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 Post subject: Ethics
PostPosted: Sun Feb 15, 2004 12:34 am 
So, what is the basis of ethical behavior in society?


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 Post subject:
PostPosted: Sun Feb 15, 2004 12:51 am 
Okay, here's some quick, fever-induced ideas.

1. If we were being precise, ethics != morals. But for here, I think we're safe to use them interchangably.

2. For those just coming in, a thread from over on the Voice and the Snake forum.

3. Interesting article on Biological Basis of Morality vs. a transcendental view of things.

4. An answer that begs the question... they're conventions.

Now, where do the conventions come from, different story.

5. Transcendental answer -- morals are innate, a priori concepts. Now, most if not all religious viewpoints are going to be Transcendental, but you can be a secular Transcendentalist, like Kant. Now, one thing to note about that one... his moral philosophy is founded in his epistemology and metaphysics, so its not like its coming out of nowhere.


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 Post subject:
PostPosted: Sun Feb 15, 2004 1:38 am 
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Vorpal Bunny Slipper
Vorpal Bunny Slipper

Joined: Sun May 12, 2002 2:54 am
Posts: 2707
Instincts that evolved to foster beneficial interaction and provide social cohesion in social animals + conventions developed by society as the best ways to keep the society functioning as best as it could.

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 Post subject:
PostPosted: Mon Feb 16, 2004 4:45 am 
I'm not sure that instincts enter into a discussion about morality and/or ethics.
I'm more of the view that morality and ethics are what happens when one rises above instinsts.


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 Post subject:
PostPosted: Mon Feb 16, 2004 7:14 am 
So what happens when ethics themselves become instincts? You do the "right" thing without thinking about it... are they still ethics, or are they habits?


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 Post subject:
PostPosted: Mon Feb 16, 2004 10:08 am 
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Vorpal Bunny Slipper
Vorpal Bunny Slipper

Joined: Sun May 12, 2002 2:54 am
Posts: 2707
What makes you say empathy and emotions aren't instincts?

_________________
Scharr, scharr, verscharr das Gebein, grab es tief unten im Keller ein.
Später dann graben es andere aus, und nennen dein Haus das Knochenhaus.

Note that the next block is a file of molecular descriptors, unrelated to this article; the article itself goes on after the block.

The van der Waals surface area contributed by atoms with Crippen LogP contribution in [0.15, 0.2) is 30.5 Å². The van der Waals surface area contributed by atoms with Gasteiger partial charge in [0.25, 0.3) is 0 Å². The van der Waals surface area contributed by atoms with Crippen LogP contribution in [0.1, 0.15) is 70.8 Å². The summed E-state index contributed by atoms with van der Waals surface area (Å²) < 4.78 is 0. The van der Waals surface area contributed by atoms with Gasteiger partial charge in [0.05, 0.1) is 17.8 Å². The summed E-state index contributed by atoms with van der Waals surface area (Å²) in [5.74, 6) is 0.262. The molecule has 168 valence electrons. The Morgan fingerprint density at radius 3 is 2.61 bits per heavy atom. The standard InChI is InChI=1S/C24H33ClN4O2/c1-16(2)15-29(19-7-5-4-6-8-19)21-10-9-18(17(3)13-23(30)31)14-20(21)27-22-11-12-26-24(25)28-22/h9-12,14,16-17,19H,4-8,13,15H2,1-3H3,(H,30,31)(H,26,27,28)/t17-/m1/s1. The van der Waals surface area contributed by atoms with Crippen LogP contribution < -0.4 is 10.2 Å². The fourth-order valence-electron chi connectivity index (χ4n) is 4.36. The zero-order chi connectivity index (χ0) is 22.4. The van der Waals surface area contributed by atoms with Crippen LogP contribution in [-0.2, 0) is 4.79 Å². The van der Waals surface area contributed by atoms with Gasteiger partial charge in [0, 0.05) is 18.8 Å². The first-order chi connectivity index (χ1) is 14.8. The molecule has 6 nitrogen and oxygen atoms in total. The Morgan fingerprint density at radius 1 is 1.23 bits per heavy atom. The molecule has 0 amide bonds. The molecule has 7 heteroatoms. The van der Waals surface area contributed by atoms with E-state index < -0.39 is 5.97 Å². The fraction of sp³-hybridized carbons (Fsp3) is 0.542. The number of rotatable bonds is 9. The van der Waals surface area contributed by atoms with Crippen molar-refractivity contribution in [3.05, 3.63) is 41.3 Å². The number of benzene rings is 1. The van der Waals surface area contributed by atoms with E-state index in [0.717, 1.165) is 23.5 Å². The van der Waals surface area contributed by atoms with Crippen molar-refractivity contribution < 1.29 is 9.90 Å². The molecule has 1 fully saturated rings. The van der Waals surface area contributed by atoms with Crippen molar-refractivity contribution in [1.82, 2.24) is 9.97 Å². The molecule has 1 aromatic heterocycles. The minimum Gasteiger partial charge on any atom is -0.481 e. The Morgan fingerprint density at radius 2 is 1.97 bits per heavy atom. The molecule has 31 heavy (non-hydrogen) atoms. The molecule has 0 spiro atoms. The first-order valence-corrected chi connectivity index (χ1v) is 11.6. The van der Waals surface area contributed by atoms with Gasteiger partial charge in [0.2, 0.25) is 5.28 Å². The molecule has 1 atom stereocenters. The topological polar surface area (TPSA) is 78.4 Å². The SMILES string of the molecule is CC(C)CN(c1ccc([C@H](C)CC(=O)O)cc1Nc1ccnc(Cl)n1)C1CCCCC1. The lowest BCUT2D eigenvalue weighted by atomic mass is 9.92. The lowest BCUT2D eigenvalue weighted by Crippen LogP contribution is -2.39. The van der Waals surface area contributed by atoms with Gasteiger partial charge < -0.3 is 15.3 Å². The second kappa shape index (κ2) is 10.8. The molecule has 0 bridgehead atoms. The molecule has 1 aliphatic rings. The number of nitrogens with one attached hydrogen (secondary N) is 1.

Scharr, scharr, verscharr das Gebein, leg auch ihre weißen Schädel hinein.
Mit Beton gießt du es aus, das Fundament vom Knochenhaus.
Scharr, scharr, verscharr das Gebein, da ist noch Platz, da paßt noch wer rein.
Hier tobte sich der Teufel aus, unten im Keller im Knochenhaus.


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 Post subject:
PostPosted: Mon Feb 16, 2004 1:45 pm 
What makes you think I said that?

I didn't take that route because the way Pronto phrased that suggests to me that he doesn't consider satisfying your empathy the same as ethics. Honestly, neither do I. I don't think there was any suggestion that empathy wasn't an instinct, however.


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 Post subject:
PostPosted: Mon Feb 16, 2004 5:37 pm 
Raif wrote:
So what happens when ethics themselves become instincts? You do the "right" thing without thinking about it... are they still ethics, or are they habits?


I'd call that a habit, not a true "instinct". True instincts are built into the brain.


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 Post subject:
PostPosted: Mon Feb 16, 2004 5:42 pm 
If that's the case, what are our most commonly accepted ethics but traditional habits? :)


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 Post subject:
PostPosted: Mon Feb 16, 2004 5:45 pm 
What's built into the brain and what's not?


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 Post subject:
PostPosted: Mon Feb 16, 2004 6:19 pm 
How is that relevant to the above question?

We've already defined instinct as nature, habit as nurture.


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 Post subject:
PostPosted: Mon Feb 16, 2004 8:41 pm 
Raif wrote:
How is that relevant to the above question?

We've already defined instinct as nature, habit as nurture.


What the man is asking, and I'd like to knwo, too, is how do you draw a line between them?


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 Post subject: